Are ISPs The Biggest Obstacle to a Three Strikes Law?

With a big push for a three strikes law, many people have a seemingly unlikely ally – ISPs. Yes, it’s the same ISPs that want to throttle users, charge on a usage basis and end network neutrality.

Note: This is an article I wrote that was published elsewhere first. It has been republished here for archival purposes

There was an interesting note on Michael Geist’s blog. Rogers was apparently asked about their position on a three strikes law and ACTA in general. Rogers apparently responded saying that they were, like other ISPs, concerned about ACTA. Rogers also appeared to not be happy about the idea of playing traffic cop on the internet. While the minutes of that meeting is currently available, we are still waiting for the transcript to be posted.

Rogers is far from the first ISP to not be a huge fan of a three strikes law or acting as a traffic cop at all and being asked to monitor their own networks. There were instances in the past where AT&T in the US expressed reluctance to implementing a three strikes law. The story was the same in the UK with TalkTalk appearing to be resistant to becoming the internet police.

Why are ISPs so resistant to becoming the internet police? There are plenty of reasons for this and one of those reasons is resources. Resources was one thing that was brought up during the 2005 CRIA vs. Does case in Canada. At the time, AT&T put forth the idea of offloading the cost of searching through their vast networks to help prosecute file-sharers on to rights holders. Rights holders were not thrilled and have since been pushing for copyright reform instead in Canada.

The question then becomes, why can’t rights holders bare the costs to pay for the resources that would be required to police the networks? Simple reason is that they’d rather ISPs carry the cost and resources instead. They want a silver bullet that would magically make file-sharing go away. The problem is that such a silver bullet simply doesn’t exist and even if a solution were found that would impede file-sharing, file-sharing developers would simply find a work-around and continue on as usual. A dead end to say the least.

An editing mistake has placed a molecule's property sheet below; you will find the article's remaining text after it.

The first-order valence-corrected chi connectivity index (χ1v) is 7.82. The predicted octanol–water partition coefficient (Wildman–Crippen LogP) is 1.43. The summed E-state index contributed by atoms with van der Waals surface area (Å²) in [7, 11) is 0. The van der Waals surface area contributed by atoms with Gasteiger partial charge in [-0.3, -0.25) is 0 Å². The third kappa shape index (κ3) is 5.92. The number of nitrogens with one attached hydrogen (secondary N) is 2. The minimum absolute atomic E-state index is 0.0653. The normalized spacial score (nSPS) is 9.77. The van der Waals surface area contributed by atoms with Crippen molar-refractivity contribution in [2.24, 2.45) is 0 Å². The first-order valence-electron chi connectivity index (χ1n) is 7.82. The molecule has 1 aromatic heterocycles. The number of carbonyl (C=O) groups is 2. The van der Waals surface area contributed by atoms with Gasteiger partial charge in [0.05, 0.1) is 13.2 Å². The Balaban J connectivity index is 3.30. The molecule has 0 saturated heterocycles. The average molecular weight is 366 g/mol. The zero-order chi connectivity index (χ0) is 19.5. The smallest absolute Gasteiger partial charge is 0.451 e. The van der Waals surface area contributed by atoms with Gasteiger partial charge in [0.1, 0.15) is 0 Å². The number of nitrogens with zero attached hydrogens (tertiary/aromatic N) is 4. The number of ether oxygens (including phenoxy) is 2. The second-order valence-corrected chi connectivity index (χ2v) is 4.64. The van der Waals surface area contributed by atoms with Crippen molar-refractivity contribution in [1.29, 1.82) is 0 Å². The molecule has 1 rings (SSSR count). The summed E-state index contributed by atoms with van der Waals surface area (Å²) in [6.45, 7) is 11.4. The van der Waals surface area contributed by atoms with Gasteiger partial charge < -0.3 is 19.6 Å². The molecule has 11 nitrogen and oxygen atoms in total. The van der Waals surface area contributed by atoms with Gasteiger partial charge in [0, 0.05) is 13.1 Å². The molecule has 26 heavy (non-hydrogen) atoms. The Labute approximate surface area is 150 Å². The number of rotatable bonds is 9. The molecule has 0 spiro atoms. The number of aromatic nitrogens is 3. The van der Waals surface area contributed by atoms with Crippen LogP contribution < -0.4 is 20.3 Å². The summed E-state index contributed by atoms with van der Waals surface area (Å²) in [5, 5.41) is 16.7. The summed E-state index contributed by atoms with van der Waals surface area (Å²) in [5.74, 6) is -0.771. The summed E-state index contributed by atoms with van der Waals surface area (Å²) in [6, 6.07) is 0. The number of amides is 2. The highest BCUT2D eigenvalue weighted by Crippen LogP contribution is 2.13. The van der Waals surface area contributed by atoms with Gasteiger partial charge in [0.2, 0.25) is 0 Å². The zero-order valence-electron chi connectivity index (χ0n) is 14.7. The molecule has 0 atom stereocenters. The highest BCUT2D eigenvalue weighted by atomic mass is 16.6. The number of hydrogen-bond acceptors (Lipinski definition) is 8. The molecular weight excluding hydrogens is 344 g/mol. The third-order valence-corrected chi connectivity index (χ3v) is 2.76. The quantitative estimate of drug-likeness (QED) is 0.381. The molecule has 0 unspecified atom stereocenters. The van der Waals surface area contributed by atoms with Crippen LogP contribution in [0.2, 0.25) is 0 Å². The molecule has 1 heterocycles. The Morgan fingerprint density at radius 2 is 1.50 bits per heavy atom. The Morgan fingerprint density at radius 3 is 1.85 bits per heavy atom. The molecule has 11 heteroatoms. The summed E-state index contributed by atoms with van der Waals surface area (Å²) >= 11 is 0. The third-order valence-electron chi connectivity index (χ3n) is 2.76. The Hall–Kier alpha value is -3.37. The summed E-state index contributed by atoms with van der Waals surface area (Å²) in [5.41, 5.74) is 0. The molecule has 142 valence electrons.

Little has changed with a three strikes law – rights holders want ISPs to simply carry whatever cost that comes with a three strikes law. Only this time, it’s more of a money issue. What a three strikes law really amounts to is one industry asking another to reduce their revenue in the end. What sane industry would just reduce their revenue stream at the request of another industry anyway? You disconnect internet users, ISPs will make less money on subscriber fees. Not a surprise then why ISPs don’t like the idea of a three strikes law.

Another thing ISPs are faced with is the idea of blocking access to various sites. There are cases where some sites do need to be blocked, but the slippery slope of a problem is, where do you stop? You have rights holders that demand that ISPs block file-sharing, then you have political activists demanding ISPs block their idealogical opponents, then you have companies demanding to block the competition and sooner or later, there won’t be much of an internet left. How is an ISP suppose to sell internet access when everything on the internet is blocked exactly? An internet with everything blocked amounts to snake oil and it’s hard to see how ISPs can sell access to an internet with everything blocked.

At the end of the day, an ISP that opposes a three strikes law is making a business decision – and a logical business decision at that. The last thing an ISP wants is their subscriber base dwindling and if anyone, let alone rights holders, can arbitrarily disconnect users without court oversight of any kind, then it’s impossible to see an internet industry flourishing in any way. How can an ISP increase profits from a subscriber base that went from 1,000,000 to 100,000? Ultimately, ISPs have an obligation to themselves to do everything in their power to stop a three strikes law.

While ACTA and a three strikes regime is a huge threat to online freedoms, it is interesting to know that rights holders have an even steeper hill to climb to get what it wants – if it even makes it at all.

Drew Wilson on Twitter: @icecube85 and Google+.

Leave a Reply

This site uses Akismet to reduce spam. Learn how your comment data is processed.

%d bloggers like this: